Why you should aim to give your freelancers at least 2 weeks’ notice

Dee Primett

Wicked Creative UK

‘Hi Dee, we’re getting in touch with you because we’ve got a great opportunity to work on a content project and we’d love to have you on board. It starts on Monday, here are the details…’

Freelancers everywhere will be familiar with this email, or some variation on it. Don’t get me wrong, it’s FANTASTIC when a new opportunity lands in your inbox, especially when it’s an exciting project or a brand new client.

So, why did I say ‘no’ to this email that landed in my inbox? Because I’m booked up solidly for the next few weeks. I’m gutted, because it’s a project that I’d love to work on. But I’m already fully committed to projects and I intend to honour those promises.

Talking to my lovely freelance friends in the Female Copywriters Alliance today, I’ve quickly realised that I’m not alone. And this year especially there seems to have been a tsunami of late requests to freelancers, and specifically freelance copywriters, to start on imminent projects with little to no notice at all.

Unfortunately, there have also been some snippy comments from clients and agencies when they are a little put out that we just aren’t able to accommodate timescales that are tighter than a pair of jeans that you’ve accidentally put through the tumble drier.

I’m fully booked for the next 3 weeks and here’s why.

You see the thing with being freelance is quite simply this – if we don’t work, we don’t get paid. Every day that we’re ‘between projects’ might be handy for us to catch up on our own marketing or admin tasks, but sadly we can’t invoice ourselves for these.

For this reason, I and many other freelancers like me nearly always work to a full schedule. Whatever hours we have to work each week, whether part-time or full time (which can change too BTW, that’s one of the beautiful things about freelancing – we can amend our working hours to suit whatever is happening in our lives), we fill with paid client work to the best of our ability.

What this means is that we are often booked up for weeks and sometimes even months in advance.

What does this mean for clients? Well, really that you need to try and treat booking your freelancers like you would booking a doctor’s appointment – you need to know you are going to need one at least a few weeks in advance.

Granted, you can’t plan illness so that gammy big toe or unexplained rash is probably going to have to wait. But in the vast majority of cases, agencies and clients CAN plan projects that they may need a freelancer for in advance.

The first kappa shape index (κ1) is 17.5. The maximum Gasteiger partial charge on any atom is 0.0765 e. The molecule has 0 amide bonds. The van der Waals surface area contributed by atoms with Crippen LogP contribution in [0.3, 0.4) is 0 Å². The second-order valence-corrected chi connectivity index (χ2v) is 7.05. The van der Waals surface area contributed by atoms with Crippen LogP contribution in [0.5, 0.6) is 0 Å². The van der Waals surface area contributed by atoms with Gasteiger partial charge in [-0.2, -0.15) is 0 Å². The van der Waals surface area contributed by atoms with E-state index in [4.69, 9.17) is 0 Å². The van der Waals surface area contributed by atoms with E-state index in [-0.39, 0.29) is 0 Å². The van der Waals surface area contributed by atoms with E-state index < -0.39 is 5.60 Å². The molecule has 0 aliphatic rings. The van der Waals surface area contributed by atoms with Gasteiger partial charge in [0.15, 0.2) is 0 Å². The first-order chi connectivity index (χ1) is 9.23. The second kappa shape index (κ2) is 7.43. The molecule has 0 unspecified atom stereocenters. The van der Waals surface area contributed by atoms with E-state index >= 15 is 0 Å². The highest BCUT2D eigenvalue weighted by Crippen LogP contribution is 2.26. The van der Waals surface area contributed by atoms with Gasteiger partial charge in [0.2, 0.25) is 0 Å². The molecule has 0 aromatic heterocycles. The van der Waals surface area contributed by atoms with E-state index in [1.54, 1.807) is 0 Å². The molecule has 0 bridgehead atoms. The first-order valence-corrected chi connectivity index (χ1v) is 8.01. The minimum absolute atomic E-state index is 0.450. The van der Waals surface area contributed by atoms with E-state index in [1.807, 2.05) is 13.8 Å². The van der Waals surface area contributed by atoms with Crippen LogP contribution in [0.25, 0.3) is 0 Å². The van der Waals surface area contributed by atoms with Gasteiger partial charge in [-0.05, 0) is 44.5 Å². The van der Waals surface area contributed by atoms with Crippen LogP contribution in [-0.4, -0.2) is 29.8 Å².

Or they can usually be pushed back a few days or weeks if it means the difference between nailing them properly the first time around or falling short of the mark.

But surely some freelancers are available immediately?

Of course, all this isn’t to say that you won’t necessarily be able to find a freelancer to fulfil your needs at short notice. Projects do get postponed or cancelled from time to time.

But, in my experience, it’s far better to wait for the right professional who has the specialisms, skills, or experience that you need, than to just take whoever may be available at that moment in time.

Chances are, the ones who aren’t booked up aren’t necessarily in high demand for their services.

You’ve also got to factor in how long your onboarding process is going to take. A project with an ‘immediate start’ nearly never starts immediately. Finding a freelancer, onboarding them, creating NDAs and contracts, paying deposits and more all take time too.

I’ve lost count of the times a client or agency wants a project to begin ‘right away’ and is unable to get the freelancer they want because of their insistence on this. But then spends 10 days finding a replacement, creating NDAs and filling paperwork and onboarding them – by which time their original freelancer was available anyway!

The advice? Get in there as early as possible – or consider a retainer!

Know you’ve got a project coming up that you will need freelance support with? Find your preferred professional and scope out their availability as soon as possible. Book your space as soon as you can and get the peace of mind that their services are secured early on.

If you regularly require freelance support, consider investing in a retainer where you are guaranteed a set number of days with your freelance support every single month, meaning that your business is never left floundering.

I’m now fully booked until mid-September, but if you’d like to talk to me about content/copywriting projects starting after then, I’d be happy to hear from you! You can email me at

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